According to one embodiment, the spring means are located in a compartment which communicates directly with the dispensing orifice. As a variant, the spring means are located in a compartment separated from the dispensing orifice by a selective partition impermeable to the fluid product and permeable to air. In this case, said selective partition may form a baffle which is impassable for the fluid product, but which nonetheless lets through air.
According to another characteristic of the invention, the compartment containing the spring means also contains a porous material component able to become saturated with fluid product by capillarity. As a variant, the compartment containing the fluid product also contains a porous material component able to become saturated with fluid product by capillarity.
This porous material component is preferably located in direct proximity to the dispensing orifice as is the case in the aforementioned prior art dispenser.
When the fluid product is located in the compartment also containing the porous material component, the compartment containing the spring means is separated from the fluid product compartment by the selective partition.
According to one practical embodiment, the dispenser includes two sheets of film welded together at their peripheries so as to form the reservoir, said at least one partition being formed by one or more low resistance weld lines able to come apart by separation of the sheets, to advantage caused by the relaxation of the spring means after withdrawal of the sealing unit. The weld at the peripheries of the sheets is a definitive weld whereas the weld forming the partition is a much weaker weld able to come apart without damaging the sheets.
The invention will now be more fully described with reference to the appended drawings giving by way of non-restrictive examples two embodiments of the invention.
In the figures:
FIG. 1 is a plan view against the light through a fluid product dispenser according to a first embodiment before use, in other words with its detachable sealing unit sealing the dispensing orifice,
FIG. 2 is a view a similar to FIG. 1 with the detachable sealing unit withdrawn,
FIG. 3 is a transverse cross-section view through the dispenser in FIG. 1 along the section line I—I,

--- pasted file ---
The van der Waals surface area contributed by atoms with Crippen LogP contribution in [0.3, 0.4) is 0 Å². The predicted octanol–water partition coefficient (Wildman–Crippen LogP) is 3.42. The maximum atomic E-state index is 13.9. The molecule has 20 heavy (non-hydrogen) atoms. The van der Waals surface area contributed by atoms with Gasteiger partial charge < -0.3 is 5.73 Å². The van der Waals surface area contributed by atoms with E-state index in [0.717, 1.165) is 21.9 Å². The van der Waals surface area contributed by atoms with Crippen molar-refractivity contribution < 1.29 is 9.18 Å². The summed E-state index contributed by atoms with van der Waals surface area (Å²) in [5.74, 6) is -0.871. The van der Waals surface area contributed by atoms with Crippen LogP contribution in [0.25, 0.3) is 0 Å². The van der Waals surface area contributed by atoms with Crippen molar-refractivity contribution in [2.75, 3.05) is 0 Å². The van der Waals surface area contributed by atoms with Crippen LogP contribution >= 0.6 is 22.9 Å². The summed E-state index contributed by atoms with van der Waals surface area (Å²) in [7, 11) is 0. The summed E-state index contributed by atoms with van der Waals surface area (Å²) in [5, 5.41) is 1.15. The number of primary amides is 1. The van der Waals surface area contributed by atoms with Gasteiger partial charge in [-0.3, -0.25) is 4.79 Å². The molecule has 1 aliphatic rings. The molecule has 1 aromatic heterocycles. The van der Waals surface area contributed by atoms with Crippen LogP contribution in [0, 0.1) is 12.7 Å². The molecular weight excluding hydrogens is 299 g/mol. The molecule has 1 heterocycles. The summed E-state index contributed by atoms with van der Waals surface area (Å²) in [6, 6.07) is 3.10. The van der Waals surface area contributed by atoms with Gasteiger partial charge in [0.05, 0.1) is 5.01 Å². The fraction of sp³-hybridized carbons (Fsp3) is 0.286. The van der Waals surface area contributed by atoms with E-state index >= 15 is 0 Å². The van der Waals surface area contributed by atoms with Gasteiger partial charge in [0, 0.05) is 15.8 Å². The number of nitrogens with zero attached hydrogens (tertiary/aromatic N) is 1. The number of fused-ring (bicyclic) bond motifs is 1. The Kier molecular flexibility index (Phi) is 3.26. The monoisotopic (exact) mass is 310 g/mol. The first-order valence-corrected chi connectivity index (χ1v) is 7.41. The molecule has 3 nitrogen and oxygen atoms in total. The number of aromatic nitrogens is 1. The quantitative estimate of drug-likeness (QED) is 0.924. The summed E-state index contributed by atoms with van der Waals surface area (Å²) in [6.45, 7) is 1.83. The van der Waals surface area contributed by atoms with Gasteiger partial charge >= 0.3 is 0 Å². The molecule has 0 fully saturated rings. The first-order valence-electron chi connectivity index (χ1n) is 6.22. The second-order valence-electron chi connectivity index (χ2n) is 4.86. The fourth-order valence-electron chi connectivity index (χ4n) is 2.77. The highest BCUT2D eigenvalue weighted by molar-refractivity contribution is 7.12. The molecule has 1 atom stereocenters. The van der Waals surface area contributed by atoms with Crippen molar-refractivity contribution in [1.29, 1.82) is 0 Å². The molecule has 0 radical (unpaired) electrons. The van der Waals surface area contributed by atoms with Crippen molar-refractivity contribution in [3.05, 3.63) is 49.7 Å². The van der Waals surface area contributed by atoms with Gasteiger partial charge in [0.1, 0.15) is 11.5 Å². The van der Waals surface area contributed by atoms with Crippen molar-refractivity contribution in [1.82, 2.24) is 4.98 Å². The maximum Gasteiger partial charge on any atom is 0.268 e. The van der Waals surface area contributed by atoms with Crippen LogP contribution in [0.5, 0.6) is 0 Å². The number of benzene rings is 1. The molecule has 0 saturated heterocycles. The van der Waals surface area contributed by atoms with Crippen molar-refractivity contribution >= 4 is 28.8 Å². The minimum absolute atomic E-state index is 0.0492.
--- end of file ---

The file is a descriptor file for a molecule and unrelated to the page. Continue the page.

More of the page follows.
FIG. 4 is a cross-section view through the dispenser shown in FIG. 2 along the section line II—II,
FIG. 5 is a view similar to FIG. 1 of a fluid product dispenser according to a second embodiment of the invention, and
FIG. 6 is a view a similar to FIG. 2 for the second embodiment of the invention.
In the two embodiments in FIGS. 1, 2 and 4, 5, the dispenser may be made from two sheets of flexible complex film 1 and 2 which are welded together at their periphery 11, 12 so as to define together a volume corresponding approximately to that of a reservoir 3. An insert 5 may also be placed between the two sheets of film 1 and 2: this insert 5 defines a dispensing orifice 50 and a housing in which a porous material component 6 may be housed so as to extend to the inside of the reservoir 3. This component 6 is intended to become impregnated with fluid product contained inside the reservoir 3. Once this component is saturated with product, a flow of air has simply to be passed through the fibre which creates a two-phase dispensing at the level of the dispensing orifice 50 from the insert 5. In front of the dispensing orifice 50, the two sheets 1 and 2 welded together define a tab 12 for tearing or folding which seals the dispensing orifice 50 so as to isolate the reservoir 3 from the outside.
According to the invention, the reservoir 3 contains a spring 4 which is placed between the two sheets 1 and 2. This spring 4, as can be seen in FIG. 4, acts at least on one wall 10 of the dispenser, which can be an actuating wall 10, so as to increase the internal volume of the reservoir 3. According to one particularly advantageous characteristic of the invention, the spring 4 is constrained in its completely compressed state so long as the sealing unit 12 seals the dispensing orifice 50 and thus isolates the reservoir 3 from the outside, as can be seen in FIG. 3. In other words, the reservoir 3 has been sealed during its manufacture with the spring constrained in its maximum compressed state in such a way that the reservoir is then at its minimum volume. Given that the reservoir 3 is perfectly isolated from the outside by the sealing unit 12, the spring 4 is unable to relax inside the reservoir 3 on account of the atmospheric pressure which is exerted on the walls 1 and 2 of the reservoir 3. The dispenser may be stored before use in this state; it then has a particularly reduced thickness which is defined approximately by the thickness of the spring 4 in its completely compressed state added to the concurrent thickness of the two sheets of film 1 and 2. Such a dispenser can for example be inserted into a magazine since it is particularly flat and particularly resistant to pressure.
As soon as the sealing unit 12 is withdrawn, air is able to penetrate inside the reservoir 3 through the dispensing orifice 50 with the result that the spring 4 is able to relax inside the reservoir so as to increase its internal volume. The reservoir 3 is then filled with fluid product and gas, generally air. In order to dispense product in a spray, pressure has merely to be applied to the wall 10 using the thumb for example against the action of the spring 4 so as to the force air back through the component 6 saturated with fluid product. The air passing through the saturated component 6 creates a two-phase spray at the level of the dispensing orifice 50. As soon as the pressure is relaxed on the actuating wall 1, the latter regains its shape shown in FIG. 4 on account of the resilient action of the spring 4.
This is a dispenser in accordance with the document FR-2 791 645.